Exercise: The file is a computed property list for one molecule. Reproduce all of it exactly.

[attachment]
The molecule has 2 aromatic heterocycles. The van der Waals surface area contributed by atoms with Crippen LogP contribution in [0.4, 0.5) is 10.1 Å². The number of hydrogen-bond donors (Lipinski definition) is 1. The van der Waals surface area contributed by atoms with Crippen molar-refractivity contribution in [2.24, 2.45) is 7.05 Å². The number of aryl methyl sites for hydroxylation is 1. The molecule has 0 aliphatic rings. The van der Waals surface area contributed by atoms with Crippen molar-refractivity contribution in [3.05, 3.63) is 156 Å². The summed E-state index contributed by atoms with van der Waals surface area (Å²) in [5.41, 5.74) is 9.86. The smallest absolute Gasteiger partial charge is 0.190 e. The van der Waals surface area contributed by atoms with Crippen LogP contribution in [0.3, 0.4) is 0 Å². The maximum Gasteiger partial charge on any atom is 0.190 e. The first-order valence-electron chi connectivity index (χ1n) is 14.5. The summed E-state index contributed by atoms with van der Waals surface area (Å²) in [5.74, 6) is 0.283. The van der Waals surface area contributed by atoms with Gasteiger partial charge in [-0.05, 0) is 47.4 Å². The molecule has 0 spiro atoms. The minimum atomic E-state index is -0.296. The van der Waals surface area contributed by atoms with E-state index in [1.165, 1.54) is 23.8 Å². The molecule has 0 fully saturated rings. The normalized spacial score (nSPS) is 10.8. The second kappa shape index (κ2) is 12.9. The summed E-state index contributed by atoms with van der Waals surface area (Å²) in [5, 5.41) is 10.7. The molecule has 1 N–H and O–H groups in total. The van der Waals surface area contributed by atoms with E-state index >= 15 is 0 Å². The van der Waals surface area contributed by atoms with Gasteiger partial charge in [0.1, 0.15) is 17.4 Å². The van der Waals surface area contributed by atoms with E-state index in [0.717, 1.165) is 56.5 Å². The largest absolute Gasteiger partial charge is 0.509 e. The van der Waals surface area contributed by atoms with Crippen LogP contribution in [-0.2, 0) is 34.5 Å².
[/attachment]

The molecule has 2 aromatic heterocycles. The van der Waals surface area contributed by atoms with Crippen LogP contribution in [0.4, 0.5) is 10.1 Å². The number of hydrogen-bond donors (Lipinski definition) is 1. The van der Waals surface area contributed by atoms with Crippen molar-refractivity contribution in [2.24, 2.45) is 7.05 Å². The number of aryl methyl sites for hydroxylation is 1. The molecule has 0 aliphatic rings. The van der Waals surface area contributed by atoms with Crippen molar-refractivity contribution in [3.05, 3.63) is 156 Å². The summed E-state index contributed by atoms with van der Waals surface area (Å²) in [5.41, 5.74) is 9.86. The smallest absolute Gasteiger partial charge is 0.190 e. The van der Waals surface area contributed by atoms with Crippen LogP contribution in [0.3, 0.4) is 0 Å². The maximum Gasteiger partial charge on any atom is 0.190 e. The first-order valence-electron chi connectivity index (χ1n) is 14.5. The summed E-state index contributed by atoms with van der Waals surface area (Å²) in [5.74, 6) is 0.283. The van der Waals surface area contributed by atoms with Gasteiger partial charge in [-0.05, 0) is 47.4 Å². The molecule has 0 spiro atoms. The minimum atomic E-state index is -0.296. The van der Waals surface area contributed by atoms with E-state index in [1.165, 1.54) is 23.8 Å². The molecule has 0 fully saturated rings. The normalized spacial score (nSPS) is 10.8. The second kappa shape index (κ2) is 12.9. The summed E-state index contributed by atoms with van der Waals surface area (Å²) in [5, 5.41) is 10.7. The molecule has 1 N–H and O–H groups in total. The van der Waals surface area contributed by atoms with E-state index >= 15 is 0 Å². The van der Waals surface area contributed by atoms with Gasteiger partial charge in [0.1, 0.15) is 17.4 Å². The van der Waals surface area contributed by atoms with E-state index in [0.717, 1.165) is 56.5 Å². The largest absolute Gasteiger partial charge is 0.509 e. The van der Waals surface area contributed by atoms with Crippen LogP contribution in [-0.2, 0) is 34.5 Å².